I joined the Communist Party of China 37 years ago, and I was assigned to work at the police station in the Dunhuang Yardang National Geopark more than two decades ago, when I retired from the army.
Working in such a deserted place with its extreme climate and odd geological conditions, my colleagues and I have encountered dangers many times-some of them life-threatening.
One time, our car broke down halfway to the downtown (of Dunhuang) as my colleague and I went to buy daily necessities.
We waited there to be rescued, but no one showed up, even after several hours (the area's strong magnetic field prevents the use of cellphones and other communication equipment). We had to abandon the car and turn back to our station, 40 kilometers away, on foot.
That was at noon on a hot summer day. The land surface temperature was estimated to be about 70 C. We had only walked a few km, when our shoes began to fall apart because of the heat. So, we wrapped our clothing around our feet, hoping we could finally make it back.
Things were not easy. We were thirsty, but we had no water. In response, we started to dig the soil, and finally found some salty water to drink 1 meter down. It was like swallowing salt, but it saved our lives.
For five days, we lived on a small amount of water and some grass roots. We were eventually saved when we were discovered by a mining truck that was passing by.
In 2019, I was honored as one of the most outstanding police officers at the grassroots level, and I went to Beijing to pick up the award.
I think half the prize belongs to my colleagues-who have worked with me at the risk of their lives-while my family members, who have sacrificed so much to support my job, deserve the other half.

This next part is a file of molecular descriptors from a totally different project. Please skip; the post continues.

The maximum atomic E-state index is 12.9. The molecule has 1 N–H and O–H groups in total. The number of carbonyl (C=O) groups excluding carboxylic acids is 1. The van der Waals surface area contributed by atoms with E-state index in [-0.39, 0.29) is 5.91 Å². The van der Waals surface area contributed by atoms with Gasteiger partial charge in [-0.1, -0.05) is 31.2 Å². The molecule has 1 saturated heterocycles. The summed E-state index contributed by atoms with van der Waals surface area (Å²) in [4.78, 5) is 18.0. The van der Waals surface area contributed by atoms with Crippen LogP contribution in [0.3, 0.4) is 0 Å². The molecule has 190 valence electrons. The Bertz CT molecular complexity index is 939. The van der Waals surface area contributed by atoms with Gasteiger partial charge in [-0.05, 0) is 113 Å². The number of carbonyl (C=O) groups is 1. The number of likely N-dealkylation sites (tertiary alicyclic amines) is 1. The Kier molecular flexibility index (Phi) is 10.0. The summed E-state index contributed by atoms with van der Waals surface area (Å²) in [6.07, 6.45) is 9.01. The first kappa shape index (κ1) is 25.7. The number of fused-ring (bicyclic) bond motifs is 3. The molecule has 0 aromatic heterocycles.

When I first started working at the station, my daughter was only 7 years old, and now, my grandson is the same age. Over the past two decades, there have been so many times that I wasn't by their side when they needed me.
In 2014, my daughter was in a critical condition while delivering my grandson, and she was transferred to Lanzhou, Gansu's capital, for treatment. I wasn't there with her-I couldn't be reached because I was looking for a group of tourists who had gone missing in Lop Nor at the time.
A week later, when the tourists had been found, I rushed to Lanzhou. Thankfully, my daughter was already out of danger. The moment she saw me standing in the ward, my daughter, who had always showed understanding and support for my job, couldn't help crying.
"As my father, you never had time to care about my studies or celebrate my birthday with me. Even when I was in the most dangerous moment of my life, you were not by my side," she said.
Hearing those words, I felt so sorry and sad. But as a police officer, I provide hope for so many people in danger, who also need help.
In June, I will retire from the station. I never regret having devoted such a large part of my life to my work at the station. I will stay here until the last day of my career.
Li Shengshou spoke with Zhao Xinying.